She has within her the most important of combinations: such deep empathy that she wants to do right by her characters, and that means becoming them, imagining her way into their shoes, how does this woman cook, walk, stand up for herself, cry, love? It’s got to be specific. We are not monolithic. We are individuals. Tyson cares deeply about that. But she also has within her the greatest capacity for expressiveness and emotional catharsis: meticulous character work can sometimes inhibit emotion, OR an actor focuses so much on the character work it becomes show-y, or worse, show-off-y, and so any catharsis feels empty. On the flip side, if you ONLY focus on emotion, and leave out character/objective, then you also just have something that is empty. (My friend Shelagh tells a great story of one of her best acting teachers: a woman was doing a scene, and she was SOBBING, copious tears STREAMING down her face. After the scene, the teacher said, “I can see your emotion but I can’t FEEL it.”) Cicely Tyson is so open that you FEEL what she feels. She is that powerful. When Judy Garland makes a gesture, it goes right through you. Cicely Tyson is the same way. The way she throws her arms out to Paul Winfield as she runs towards him in the reunion scene in Sounder – the way her arms are stretched out – and her fingers are moving a little bit – restlessly – her fingers are DYING to touch him, her fingers TWITCHING to touch him, and her body – every single bit of it – is so filled with her NEED to GET TO HIM, get him in her arms NOW – that I am in tears just writing these words. That’s storytelling at its most pure, primal, and important. An actor is the vehicle through which the story is told.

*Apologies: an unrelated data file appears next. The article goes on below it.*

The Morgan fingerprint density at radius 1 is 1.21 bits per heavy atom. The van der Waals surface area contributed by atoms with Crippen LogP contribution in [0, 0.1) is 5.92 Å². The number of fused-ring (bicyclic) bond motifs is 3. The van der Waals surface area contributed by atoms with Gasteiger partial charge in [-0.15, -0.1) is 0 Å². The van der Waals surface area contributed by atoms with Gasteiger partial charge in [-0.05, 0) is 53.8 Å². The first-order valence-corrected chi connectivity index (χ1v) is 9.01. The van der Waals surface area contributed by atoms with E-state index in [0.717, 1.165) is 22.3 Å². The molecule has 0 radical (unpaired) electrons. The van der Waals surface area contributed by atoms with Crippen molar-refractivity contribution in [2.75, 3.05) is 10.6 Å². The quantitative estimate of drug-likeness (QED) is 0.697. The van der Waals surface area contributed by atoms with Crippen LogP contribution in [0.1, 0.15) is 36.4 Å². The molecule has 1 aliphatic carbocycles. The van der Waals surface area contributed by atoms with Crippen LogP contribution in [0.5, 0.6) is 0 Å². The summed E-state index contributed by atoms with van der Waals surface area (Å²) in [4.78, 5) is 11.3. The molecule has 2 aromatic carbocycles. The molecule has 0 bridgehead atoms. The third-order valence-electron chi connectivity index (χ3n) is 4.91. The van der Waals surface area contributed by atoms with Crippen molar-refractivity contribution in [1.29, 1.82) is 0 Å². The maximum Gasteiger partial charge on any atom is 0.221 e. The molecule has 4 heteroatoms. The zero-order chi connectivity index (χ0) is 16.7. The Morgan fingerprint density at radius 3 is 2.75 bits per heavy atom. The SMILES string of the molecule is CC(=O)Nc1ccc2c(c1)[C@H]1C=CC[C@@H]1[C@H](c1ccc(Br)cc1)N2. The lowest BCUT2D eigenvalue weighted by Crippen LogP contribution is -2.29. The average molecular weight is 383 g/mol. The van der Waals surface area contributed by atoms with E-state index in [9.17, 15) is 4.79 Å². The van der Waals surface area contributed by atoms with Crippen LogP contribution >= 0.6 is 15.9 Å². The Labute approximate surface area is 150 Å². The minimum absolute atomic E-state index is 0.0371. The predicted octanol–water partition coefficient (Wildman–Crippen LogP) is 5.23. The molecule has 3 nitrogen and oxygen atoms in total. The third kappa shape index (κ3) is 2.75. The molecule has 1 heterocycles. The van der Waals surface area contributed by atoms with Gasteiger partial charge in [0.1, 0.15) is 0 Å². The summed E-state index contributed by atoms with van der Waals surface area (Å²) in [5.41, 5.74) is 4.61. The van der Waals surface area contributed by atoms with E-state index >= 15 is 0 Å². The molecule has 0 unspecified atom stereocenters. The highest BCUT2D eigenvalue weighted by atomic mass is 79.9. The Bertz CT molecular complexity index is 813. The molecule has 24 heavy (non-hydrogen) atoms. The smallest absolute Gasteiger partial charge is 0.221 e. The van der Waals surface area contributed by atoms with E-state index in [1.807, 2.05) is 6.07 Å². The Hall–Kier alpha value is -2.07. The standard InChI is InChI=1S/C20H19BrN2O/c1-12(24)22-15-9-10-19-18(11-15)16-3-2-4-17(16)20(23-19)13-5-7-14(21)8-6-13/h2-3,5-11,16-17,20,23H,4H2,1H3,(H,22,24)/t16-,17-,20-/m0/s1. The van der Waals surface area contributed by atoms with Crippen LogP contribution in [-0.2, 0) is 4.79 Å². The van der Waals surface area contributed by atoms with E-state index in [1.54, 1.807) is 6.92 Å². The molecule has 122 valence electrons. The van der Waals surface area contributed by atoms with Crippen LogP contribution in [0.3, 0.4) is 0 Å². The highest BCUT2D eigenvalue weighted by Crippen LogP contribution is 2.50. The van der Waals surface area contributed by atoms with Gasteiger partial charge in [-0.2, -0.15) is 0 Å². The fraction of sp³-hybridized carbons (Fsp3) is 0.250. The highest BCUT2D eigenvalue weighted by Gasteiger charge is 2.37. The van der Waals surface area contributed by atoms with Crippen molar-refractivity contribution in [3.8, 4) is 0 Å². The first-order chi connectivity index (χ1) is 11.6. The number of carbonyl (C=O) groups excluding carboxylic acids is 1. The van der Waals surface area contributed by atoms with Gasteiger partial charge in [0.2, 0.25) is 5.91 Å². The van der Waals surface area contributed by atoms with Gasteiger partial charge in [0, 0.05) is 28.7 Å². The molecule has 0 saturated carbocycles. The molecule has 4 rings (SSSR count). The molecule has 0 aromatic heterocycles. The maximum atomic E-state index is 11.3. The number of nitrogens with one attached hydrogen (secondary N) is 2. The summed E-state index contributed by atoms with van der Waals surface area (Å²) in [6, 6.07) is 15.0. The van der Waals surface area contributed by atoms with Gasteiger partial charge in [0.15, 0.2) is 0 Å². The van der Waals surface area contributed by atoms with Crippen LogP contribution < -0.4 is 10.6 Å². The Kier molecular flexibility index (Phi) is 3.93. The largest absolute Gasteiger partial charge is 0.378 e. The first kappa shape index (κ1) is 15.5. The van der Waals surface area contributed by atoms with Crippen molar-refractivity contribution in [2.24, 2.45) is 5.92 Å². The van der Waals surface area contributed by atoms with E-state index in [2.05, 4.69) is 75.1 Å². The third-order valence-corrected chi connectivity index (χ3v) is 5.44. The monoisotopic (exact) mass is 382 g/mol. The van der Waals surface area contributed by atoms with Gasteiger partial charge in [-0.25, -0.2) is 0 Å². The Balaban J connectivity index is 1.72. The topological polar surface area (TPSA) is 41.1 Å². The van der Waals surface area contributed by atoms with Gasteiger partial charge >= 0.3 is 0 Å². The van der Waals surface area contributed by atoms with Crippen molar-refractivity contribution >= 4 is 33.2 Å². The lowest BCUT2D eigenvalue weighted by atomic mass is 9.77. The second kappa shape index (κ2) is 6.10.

We are so lucky she graced us with her enormous gifts, in movies, in television, on Broadway. It’s hard to imagine our world without her performances.

This entry was posted in Actors, Movies, On This Day, Television, Theatre. Bookmark the permalink.

4 Responses to “I sucked my fingers for 12 years. I never spoke … but I was a great observer.” — Cicely Tyson

  1. Jim Reding says:

    And I remember thinking “Last Flag Flying” was a rare Richard Linklater misfire, but her brief performance was one of my favorites of that year. I would’ve happily watched a whole movie about her character.

    • sheila says:

      Oh yeah! I forgot about that! (Not a good sign – and he’s one of my current faves). But you’re right about Tyson! She elevates everything she’s in.

  2. DBW says:

    She was a very special person, in addition to her incredible acting skills. She was a rare talent, with, as you noted, an empathy for her characters that had real impact. On top of everything else, she was married to Miles Davis for a time, which should qualify her for minor sainthood status. Talk about a formidable couple. I can’t even imagine an evening in their home. She is one of my favorites, even though I might have shrunk up to a peanut in her presence. If she had been born twenty years later, imagine the kinds of roles she would have gotten–not to diminish the amazing work she did.

    • sheila says:

      // which should qualify her for minor sainthood status. //

      Ha!!!

      // imagine the kinds of roles she would have gotten //

      I know. It was so exciting when she showed up, suddenly, in Richard Linklater’s Last Flag Flying, about the Vietnam veterans. I think it was mid 2000s. (I liked that movie.) Her showing up was an EVENT – very few actors have that ability – to make whatever they are in an EVENT!!